We know that at the heart of at least two ocean basins—the North Pacific and the North Atlantic—tiny plastic fragments the size of confetti or smaller are accumulating on the sea surface by the tens of thousands, the remnants of discarded grocery bags, cups, bottles and other waste.

Last year a group of researchers publishing in the journal Science reported a mystery: during a 22-year survey of plastic accumulation in the western North Atlantic, the scientists saw no increase in the amount of plastic, despite a surge in annual global plastic production from about 75 million to 245 million metric tons over the same period. Where was it going? New research shows marine microbes may be feasting on the debris.

On a recent cruise to the North Atlantic’s Sargasso Sea, scientists from the Sea Education Association (SEA) in Woods Hole, Mass., collected bits of plastic that, to the naked eye, looked relatively smooth and clean. But when they zoomed in on the one-centimeter-size slivers using an electron microscope, a new world appeared. “We saw that they were just covered with microbes,” says Tracy Mincer of the Woods Hole Oceanographic Institution.

What’s more, he observed individual microbes sinking into the plastic’s surface, eroding a footprint roughly twice their diameter. “They look just like hot coals burning through snow,” says Mincer, whose colleague presented the findings at the Fifth International Marine Debris Conference in Honolulu in March.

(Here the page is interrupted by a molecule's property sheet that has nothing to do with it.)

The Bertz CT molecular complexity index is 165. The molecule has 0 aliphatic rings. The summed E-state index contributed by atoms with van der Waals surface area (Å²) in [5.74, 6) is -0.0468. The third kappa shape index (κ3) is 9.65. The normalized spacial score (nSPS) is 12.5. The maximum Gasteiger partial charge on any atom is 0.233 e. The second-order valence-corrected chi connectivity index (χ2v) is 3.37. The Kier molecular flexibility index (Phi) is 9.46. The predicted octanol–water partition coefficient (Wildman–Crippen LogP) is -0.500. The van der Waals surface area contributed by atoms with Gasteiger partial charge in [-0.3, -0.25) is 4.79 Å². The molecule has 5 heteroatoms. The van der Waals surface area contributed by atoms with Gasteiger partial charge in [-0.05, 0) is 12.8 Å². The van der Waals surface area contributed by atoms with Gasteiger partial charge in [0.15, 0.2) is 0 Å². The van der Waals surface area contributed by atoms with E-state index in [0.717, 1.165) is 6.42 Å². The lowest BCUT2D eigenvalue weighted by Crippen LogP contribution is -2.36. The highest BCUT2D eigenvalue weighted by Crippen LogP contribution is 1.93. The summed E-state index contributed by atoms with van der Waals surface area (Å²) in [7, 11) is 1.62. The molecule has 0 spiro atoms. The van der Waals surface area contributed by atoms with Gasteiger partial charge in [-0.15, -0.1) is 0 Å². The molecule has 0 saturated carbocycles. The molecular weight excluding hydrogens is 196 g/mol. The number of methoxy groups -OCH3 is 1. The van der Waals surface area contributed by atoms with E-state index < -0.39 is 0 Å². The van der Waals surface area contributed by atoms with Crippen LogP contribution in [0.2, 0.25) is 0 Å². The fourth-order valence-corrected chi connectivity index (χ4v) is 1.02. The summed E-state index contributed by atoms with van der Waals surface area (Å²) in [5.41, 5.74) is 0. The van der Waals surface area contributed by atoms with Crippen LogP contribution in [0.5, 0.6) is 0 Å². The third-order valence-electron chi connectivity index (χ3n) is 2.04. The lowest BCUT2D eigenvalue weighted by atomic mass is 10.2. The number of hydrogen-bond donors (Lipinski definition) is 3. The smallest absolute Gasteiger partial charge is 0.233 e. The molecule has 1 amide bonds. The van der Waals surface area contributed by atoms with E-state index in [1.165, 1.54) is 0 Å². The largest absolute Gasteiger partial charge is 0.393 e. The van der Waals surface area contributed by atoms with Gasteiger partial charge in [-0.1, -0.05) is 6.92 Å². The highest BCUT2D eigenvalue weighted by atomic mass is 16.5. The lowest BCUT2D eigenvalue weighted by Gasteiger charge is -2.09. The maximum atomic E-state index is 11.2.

Mincer cautions that these observations are preliminary, but if they are confirmed, they would be the first evidence of marine microbes able to degrade plastic at sea. Whereas Mincer notes that bacteria’s ability to digest plastic in the warm, moist, nutrient-rich clime of landfills is well established, the ocean’s surface has long been considered too inhospitable an environment for biodegradation to occur. It is cold, turbulent and, particularly in the Sargasso Sea, devoid of nutrients.

The new research is crucial to understanding the fate of plastic at sea, says Kara Lavender Law of SEA, who is lead author of the Science paper that first reported the missing plastic. “If we can find how it’s broken down into its molecular components, that’s a really important revelation,” she says.